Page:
Shortly after donating $1 million to the music program at Claflin University in Orangeburg, South Carolina-born Wall Street financier Darla Moore turned her sights on improving her Pee Dee hometown.
Moore and local officials in Lake City last week announced plans for a 57-room, $8 million boutique hotel for Main Street. Moore said work on the project will begin in early 2013, The Associated Press reported.
Moore, a part-time downtown Charleston resident, is chair of the Lake City Community Foundation. She said the deal shows that plans to revitalize the town’s downtown area are progressing. Grey Raines, vice president of Florence-based hotel builder and operator Raines Development Group, said there’s already a demand for the rooms. The project is expected to be completed late next year.
Bank of America continues to shrink its branch footprint in the Charleston region.
This time, the Charlotte-based financial giant has shuttered its office at 4219 Rivers Ave. in North Charleston between Beaufort and Macon avenues. It had the distinction of being the Bank of America branch with the least deposits of all of the company’s brick-and-mortar locations in the Charleston region, at $9.3 million as of June 30, according to data filed with federal regulators.
“This decision is driven primarily by a decline in transactions, as customers increasingly rely on other channels including mobile and online banking,” spokeswoman Nicole Nastacie said in a statement last month. “However, we expect minimal impact given the proximity of other locations.”
Affected customers who chose to stay with the bank were directed to other North Charleston branches three miles away on Core Road or five miles up the road near Northwoods Mall. They were notified of the closing in July.
In May, the bank shut its branch of the Charleston Air Force Base, also in North Charleston. The Oct. 19 Rivers Avenue closing leaves the lender with about 16 offices in the three-county region.
“As we’ve acknowledged on numerous occasions, the number of banking centers in our nationwide network will trend down over the next few years,” said Nastacie, who declined make an executive available to explain that trend.
Sallie Krawcheck’s name just keeps popping up for high-profile finance jobs.
First the Charleston-raised Wall Street executive emerged as an candidate for the CEO post at Baltimore-based mutual fund giant Legg Mason.
Now the speculation is that the 48-year-old could be in the running for the top job at the U.S. Securities and Exchange Commission, which regulates firms like Legg Mason.
The Wall Street Journal was among the first media outlets to broach the subject after SEC chair Mary Schapiro announced last month she will be stepping down. President Barack Obama named agency commissioner Elisse Walter as “chairman designate” but he will need to renominate Walter next year or find someone else as a permanent replacement. Hence the search.
Reuters news service reported that Krawcheck “has been quietly raising her profile in Washington. For six months the former executive at Bank of America and Citigroup has been meeting with lawmakers on both sides of the aisle, offering her insights on a variety of issues including ‘too big to fail banks’ and money market fund reform.”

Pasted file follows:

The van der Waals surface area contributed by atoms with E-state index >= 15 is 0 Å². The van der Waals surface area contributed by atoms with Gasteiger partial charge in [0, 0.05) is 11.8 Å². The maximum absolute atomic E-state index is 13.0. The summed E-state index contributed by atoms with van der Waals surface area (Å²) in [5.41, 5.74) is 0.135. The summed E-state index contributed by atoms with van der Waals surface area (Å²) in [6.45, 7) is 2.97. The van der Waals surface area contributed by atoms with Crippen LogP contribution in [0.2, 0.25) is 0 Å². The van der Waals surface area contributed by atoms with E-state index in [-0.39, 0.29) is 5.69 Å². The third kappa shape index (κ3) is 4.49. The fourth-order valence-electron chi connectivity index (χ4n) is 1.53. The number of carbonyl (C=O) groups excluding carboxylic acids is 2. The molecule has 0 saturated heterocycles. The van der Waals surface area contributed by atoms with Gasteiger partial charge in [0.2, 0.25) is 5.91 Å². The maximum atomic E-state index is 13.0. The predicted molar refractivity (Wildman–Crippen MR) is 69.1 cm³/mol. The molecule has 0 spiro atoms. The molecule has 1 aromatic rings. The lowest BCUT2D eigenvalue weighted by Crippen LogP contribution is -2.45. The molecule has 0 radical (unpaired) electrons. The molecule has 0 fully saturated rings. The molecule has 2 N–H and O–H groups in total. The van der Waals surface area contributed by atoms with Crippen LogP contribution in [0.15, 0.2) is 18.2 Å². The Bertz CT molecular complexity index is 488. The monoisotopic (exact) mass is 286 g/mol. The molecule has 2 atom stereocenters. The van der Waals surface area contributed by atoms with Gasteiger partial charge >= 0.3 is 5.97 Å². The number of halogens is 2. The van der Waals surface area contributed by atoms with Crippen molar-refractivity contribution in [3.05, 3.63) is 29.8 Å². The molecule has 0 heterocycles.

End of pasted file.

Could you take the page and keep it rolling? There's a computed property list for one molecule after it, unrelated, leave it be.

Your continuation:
If the Legg Mason or SEC gigs don’t works out, South Carolina Gov. Nikki Haley was, at press time, still looking for someone to fill an upcoming vacancy in the U.S. Senate.
Designs on the sun
Santee Cooper is seeking to spark new interest in renewable energy with a solar design competition for projects and structures that offer fresh ideas for how to harness the sun to benefit electric customers.
The contest is open to individuals or groups representing any college or university in South Carolina. Groups may include industry vendors and other professionals. Cash awards will be made to the collegiate program represented by the best submissions.
The state-owned utility reserves the right to build one or more of the submitted designs, which should be able to be replicated at various locations and not dependent on a pre-existing structure as part of the design.
Santee Cooper installed its first solar power project in 2006, said Marc Tye, senior vice president of customer service for the Moncks Corner-based utility. He said that the utility will consider using any submittals that are practical.
Submissions are due April 10. Winners will be announced in May. For more information, email elizabeth. firstname.lastname@example.org.
Assessing the needs
Hanahan has secured $25,00 to help it find ways to upgrade the Charleston Farms neighborhood, which straddles the city and North Charleston.
The city was awarded a community development block grant under the S.C. Department of Commerce’s Village Renaissance Program.
The money will fund a comprehensive revitalization plan and needs assessment of the neighborhood that will try to identify areas for improvement such as public infrastructure, facilities and services, housing conditions, land use and public safety.
This is the first phase of a three-phase competitive program over five years. Moncks Corner embarked on a similar project earlier this year.
Minnesota-based Famous Dave’s barbecue restaurant is licking its chops to enter the Charleston arena. The 186-unit chain hopes to enter the metro market with its new Shack concept, ready to take on the burger chains with quick-serve barbecue.
The restaurant operator said it hopes to add 50 new locations throughout the U.S. over the next two years, including the Charleston area. The full-service restaurant comes in at 5,000 square feet. The smaller Shack is about 3,000 square feet.
This June 2002 Fortune magazine cover helped elevate the business profile of Charleston-raised Sallie Krawcheck. At that time, she was an analyst who covered Wall Street firms.(File)×
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